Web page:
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SparkFun Qwiic Button - Green LED

Buttons are an easy and tactile way to interface with your project, but why would you want to deal with debouncing, polling, and wiring up pull-up resistors? The Qwiic Button with built-in green LED simplifies all of those nasty worries away into an easy to use I2C device! Utilizing our Qwiic Connect System, using the button is as simple as connecting a cable and loading up some pre-written code!

If you need multiple buttons for your project, fear not! Each button has a configurable I2C address, so you can daisy-chain multiple buttons over Qwiic and still address each one individually. We've got an example in our Arduino library that provides a super-easy way to configure your Qwiic Button to whatever I2C address you desire. You can download the library through the Arduino library manager by searching 'SparkFun Qwiic Button' or you can get the GitHub repo as a .zip file and install the library from there.

In addition to handling blinking and debouncing, the Qwiic Button has configurable interrupts that can be configured to activate upon a button press or click. We've also taken the liberty of implementing a FIFO queue onboard the Qwiic Button where it keeps an internal record of when the button was pressed. This means that code on your microcontroller need not waste valuable processing time checking the status of the button but instead can run a small function whenever the button is pressed or clicked! For more information on interrupts check out our guide here!


The SparkFun Qwiic Connect System is an ecosystem of I2C sensors, actuators, shields and cables that make prototyping faster and less prone to error. All Qwiic-enabled boards use a common 1mm pitch, 4-pin JST connector. This reduces the amount of required PCB space, and polarized connections mean you can’t hook it up wrong.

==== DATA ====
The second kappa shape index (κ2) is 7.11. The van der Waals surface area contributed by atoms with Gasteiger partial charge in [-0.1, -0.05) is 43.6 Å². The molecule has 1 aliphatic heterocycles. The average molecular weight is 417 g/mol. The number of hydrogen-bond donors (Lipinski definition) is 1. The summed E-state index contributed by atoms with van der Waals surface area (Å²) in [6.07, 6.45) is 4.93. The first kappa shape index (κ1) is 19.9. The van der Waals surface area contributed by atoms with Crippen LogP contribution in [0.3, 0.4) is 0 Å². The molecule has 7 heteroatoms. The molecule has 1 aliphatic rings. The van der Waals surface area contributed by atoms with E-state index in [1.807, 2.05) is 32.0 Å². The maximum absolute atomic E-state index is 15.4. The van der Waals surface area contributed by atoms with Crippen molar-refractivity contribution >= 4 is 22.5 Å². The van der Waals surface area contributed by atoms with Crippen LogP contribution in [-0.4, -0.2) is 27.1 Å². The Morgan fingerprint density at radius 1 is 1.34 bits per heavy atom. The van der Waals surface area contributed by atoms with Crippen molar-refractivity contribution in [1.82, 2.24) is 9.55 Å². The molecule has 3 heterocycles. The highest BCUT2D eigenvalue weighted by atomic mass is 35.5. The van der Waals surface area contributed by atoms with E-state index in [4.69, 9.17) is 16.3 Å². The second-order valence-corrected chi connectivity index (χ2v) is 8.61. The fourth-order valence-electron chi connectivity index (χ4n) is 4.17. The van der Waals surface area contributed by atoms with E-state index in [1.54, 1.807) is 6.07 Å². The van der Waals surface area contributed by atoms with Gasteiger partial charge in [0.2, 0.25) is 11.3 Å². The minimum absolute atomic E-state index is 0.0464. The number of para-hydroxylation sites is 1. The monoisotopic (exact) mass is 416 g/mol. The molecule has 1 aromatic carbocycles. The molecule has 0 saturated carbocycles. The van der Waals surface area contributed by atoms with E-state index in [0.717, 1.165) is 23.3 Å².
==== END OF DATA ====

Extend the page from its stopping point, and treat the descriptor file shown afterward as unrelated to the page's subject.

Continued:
SparkFun Qwiic Button - Green LED Product Help and Resources

SparkFun Qwiic Button Hookup Guide

January 23, 2020

A Hookup Guide for the SparkFun Qwiic Button (Red) and SparkFun Qwiic Button Breakout. Goes over connecting the Qwiic Button to an Arduino microcontroller and using it with the Qwiic Button Arduino library.
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The ClockClock Project

October 8, 2020

Tell the time with this fantastic Alchitry project using clocks to make a clock!

Core Skill: Programming

If a board needs code or communicates somehow, you're going to need to know how to program or interface with it. The programming skill is all about communication and code.

1 Programming

Skill Level: Noob - Programming will be limited to basic drag and drop interfaces like ModKit or Scratch. You won't be writing code, but you will still need to understand some basics of interfacing with hardware. If you?re just using a sensor, it's output is analog.
See all skill levels


Core Skill: Electrical Prototyping

If it requires power, you need to know how much, what all the pins do, and how to hook it up. You may need to reference datasheets, schematics, and know the ins and outs of electronics.

2 Electrical Prototyping

Skill Level: Rookie - You may be required to know a bit more about the component, such as orientation, or how to hook it up, in addition to power requirements. You will need to understand polarized components.
See all skill levels


Comments

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We welcome your comments and suggestions below. However, if you are looking for solutions to technical questions please see our Technical Assistance page.

  • That green guy works with a generic button on an blank one who needs a button. Next to buy is the red one.

Customer Reviews

5 out of 5

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An excellent idea

However.... I realize that all of us follow the suggestions in a fortune statement that travels with the fortune program on some Linux systems, regarding comments.... But the sketches that are provided as examples need more comments to make them usable as just that comments. Otherwise the device is perfect. And a good complement to the Qwiic system of devices.